Trajectories of depression to middle adulthood in a 40 year birth cohortSupport this project
Depression is the most common mental disorder and is the leading cause of disability worldwide. In New Zealand over 20% of adults will receive a diagnosis of major depression during their lifetime. Although depression has been widely researched, gaps in the knowledge remain. In particular, little is known about the trajectories of depression from adolescence (when depression can often first occur) into middle adulthood.
Furthermore, little is known about the relationships between depression trajectories and the long-term outcomes associated with depression, such as its effect on relationships, socio-economics, physical health, resilience and life satisfaction. This study aims to use data from a 40 year old birth cohort to examine the trajectories of depressive symptoms over a period of 25 years from age 15 to age 40, to identify childhood predictors of depression including socio-economic, family, individual and genetic factors, to assess psycho-social outcomes of depression at age 40, and to describe lifetime mental health treatment pathways for those with depression.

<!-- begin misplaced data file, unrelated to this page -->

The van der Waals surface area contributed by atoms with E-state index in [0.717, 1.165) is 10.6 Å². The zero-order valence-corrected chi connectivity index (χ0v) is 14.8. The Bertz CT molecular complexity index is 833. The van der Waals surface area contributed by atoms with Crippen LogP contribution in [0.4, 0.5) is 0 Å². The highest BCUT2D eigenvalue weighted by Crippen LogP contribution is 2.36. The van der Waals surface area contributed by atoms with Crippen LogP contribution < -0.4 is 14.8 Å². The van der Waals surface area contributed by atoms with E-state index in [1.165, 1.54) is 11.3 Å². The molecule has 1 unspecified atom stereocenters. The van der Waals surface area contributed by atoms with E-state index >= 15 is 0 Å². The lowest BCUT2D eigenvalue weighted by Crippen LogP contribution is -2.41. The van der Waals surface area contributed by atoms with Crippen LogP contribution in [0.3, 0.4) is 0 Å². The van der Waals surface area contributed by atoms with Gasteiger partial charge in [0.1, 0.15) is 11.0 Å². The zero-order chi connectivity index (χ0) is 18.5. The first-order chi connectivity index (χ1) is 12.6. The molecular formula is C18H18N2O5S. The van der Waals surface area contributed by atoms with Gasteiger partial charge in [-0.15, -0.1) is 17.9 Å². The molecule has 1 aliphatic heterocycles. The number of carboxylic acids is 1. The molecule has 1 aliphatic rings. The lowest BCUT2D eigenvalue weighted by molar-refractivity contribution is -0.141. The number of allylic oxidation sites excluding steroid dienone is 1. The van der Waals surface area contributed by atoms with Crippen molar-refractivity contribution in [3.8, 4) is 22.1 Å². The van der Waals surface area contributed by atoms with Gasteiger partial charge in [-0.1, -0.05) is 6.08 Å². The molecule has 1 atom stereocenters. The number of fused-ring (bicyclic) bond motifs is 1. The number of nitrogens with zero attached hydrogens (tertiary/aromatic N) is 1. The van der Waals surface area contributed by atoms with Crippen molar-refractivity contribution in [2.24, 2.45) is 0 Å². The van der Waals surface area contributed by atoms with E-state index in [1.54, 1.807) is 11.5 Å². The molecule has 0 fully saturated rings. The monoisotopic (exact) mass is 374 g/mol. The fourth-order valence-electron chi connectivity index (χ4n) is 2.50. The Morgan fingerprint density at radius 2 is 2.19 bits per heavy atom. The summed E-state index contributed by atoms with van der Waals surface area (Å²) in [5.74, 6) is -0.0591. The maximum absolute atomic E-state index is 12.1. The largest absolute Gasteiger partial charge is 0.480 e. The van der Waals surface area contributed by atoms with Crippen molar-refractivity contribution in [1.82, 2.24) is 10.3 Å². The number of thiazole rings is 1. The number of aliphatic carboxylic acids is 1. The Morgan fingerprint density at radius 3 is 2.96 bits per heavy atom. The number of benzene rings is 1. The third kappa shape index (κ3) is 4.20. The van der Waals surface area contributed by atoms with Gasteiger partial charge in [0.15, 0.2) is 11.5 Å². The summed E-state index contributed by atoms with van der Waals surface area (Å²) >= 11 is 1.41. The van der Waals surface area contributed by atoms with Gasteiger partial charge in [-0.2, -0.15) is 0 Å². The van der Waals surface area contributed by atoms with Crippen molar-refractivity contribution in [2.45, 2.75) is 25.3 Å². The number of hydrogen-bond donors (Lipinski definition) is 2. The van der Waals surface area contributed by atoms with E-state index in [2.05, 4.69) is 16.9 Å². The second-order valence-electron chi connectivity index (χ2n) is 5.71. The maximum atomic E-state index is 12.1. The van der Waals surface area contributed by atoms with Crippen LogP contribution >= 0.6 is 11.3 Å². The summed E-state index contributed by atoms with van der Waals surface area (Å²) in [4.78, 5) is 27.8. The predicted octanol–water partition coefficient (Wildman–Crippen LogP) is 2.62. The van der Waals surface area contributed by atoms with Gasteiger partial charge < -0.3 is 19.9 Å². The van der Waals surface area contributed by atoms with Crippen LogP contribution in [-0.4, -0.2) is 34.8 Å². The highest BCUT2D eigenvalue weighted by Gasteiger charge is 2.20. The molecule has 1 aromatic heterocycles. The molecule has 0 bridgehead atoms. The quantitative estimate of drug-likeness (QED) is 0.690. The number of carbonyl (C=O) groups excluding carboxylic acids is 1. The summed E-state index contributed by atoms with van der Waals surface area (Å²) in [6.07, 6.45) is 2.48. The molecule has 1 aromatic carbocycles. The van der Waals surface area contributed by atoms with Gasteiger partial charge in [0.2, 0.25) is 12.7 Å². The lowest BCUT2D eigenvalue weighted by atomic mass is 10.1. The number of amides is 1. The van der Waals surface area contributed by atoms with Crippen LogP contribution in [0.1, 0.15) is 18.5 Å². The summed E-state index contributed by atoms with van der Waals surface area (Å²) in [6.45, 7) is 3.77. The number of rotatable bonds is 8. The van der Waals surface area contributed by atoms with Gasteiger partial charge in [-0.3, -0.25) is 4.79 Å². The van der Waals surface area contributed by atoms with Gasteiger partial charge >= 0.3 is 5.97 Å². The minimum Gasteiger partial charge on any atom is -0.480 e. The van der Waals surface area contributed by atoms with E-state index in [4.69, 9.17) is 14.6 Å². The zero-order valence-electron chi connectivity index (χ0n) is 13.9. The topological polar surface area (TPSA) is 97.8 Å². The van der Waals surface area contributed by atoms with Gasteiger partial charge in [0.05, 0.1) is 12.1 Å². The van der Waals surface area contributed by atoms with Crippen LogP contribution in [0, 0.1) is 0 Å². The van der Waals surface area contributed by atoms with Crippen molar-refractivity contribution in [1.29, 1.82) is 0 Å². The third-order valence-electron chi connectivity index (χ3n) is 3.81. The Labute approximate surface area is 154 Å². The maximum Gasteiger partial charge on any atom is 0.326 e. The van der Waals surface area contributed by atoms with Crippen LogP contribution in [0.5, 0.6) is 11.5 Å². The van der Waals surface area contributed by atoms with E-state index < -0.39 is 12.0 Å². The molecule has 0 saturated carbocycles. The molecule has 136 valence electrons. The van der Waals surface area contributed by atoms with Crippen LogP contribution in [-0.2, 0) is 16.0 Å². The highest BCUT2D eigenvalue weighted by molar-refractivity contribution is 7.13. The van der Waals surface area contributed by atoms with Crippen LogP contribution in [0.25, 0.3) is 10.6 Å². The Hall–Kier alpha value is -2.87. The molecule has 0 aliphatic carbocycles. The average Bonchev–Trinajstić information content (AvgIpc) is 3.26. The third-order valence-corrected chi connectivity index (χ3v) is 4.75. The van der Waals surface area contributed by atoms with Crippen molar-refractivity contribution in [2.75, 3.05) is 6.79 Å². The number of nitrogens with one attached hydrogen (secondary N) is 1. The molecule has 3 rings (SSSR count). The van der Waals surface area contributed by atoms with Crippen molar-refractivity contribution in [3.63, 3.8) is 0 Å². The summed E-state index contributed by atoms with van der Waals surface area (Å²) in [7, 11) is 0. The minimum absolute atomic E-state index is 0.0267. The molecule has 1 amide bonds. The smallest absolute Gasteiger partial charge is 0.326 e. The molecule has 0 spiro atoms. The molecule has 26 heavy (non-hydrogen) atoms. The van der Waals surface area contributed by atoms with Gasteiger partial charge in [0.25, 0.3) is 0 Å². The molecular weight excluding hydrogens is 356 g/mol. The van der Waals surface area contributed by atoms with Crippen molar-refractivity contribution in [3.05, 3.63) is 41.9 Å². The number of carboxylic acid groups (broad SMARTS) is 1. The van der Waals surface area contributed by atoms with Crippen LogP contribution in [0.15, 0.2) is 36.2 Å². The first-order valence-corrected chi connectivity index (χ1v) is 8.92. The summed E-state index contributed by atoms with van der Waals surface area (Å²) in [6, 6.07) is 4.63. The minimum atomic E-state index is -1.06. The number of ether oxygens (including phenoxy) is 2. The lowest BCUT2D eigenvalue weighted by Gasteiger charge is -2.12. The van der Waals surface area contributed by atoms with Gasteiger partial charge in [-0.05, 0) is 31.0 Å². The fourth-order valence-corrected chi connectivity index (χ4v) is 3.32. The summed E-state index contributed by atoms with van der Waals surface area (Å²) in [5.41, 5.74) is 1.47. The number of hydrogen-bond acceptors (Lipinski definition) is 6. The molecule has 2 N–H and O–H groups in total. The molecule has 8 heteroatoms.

The proposed study will inform current efforts to improve service delivery for those New Zealanders experiencing depression, consistent with the research recommendations of the recent New Zealand Government Inquiry into Mental Health and Addiction.
Dr Spittlehouse is a postdoctoral research fellow and is investigating the health and wellbeing of the lesbian, gay and bisexual (LGB) members of the Christchurch Health and Development Study cohort. She is also studying the fluidity of sexuality and the precursors to poorer mental health seen in some of the LGB members of the cohort. Janet has previously studied hoarding, personality and mood disorders.More About Dr Janet Spittlehouse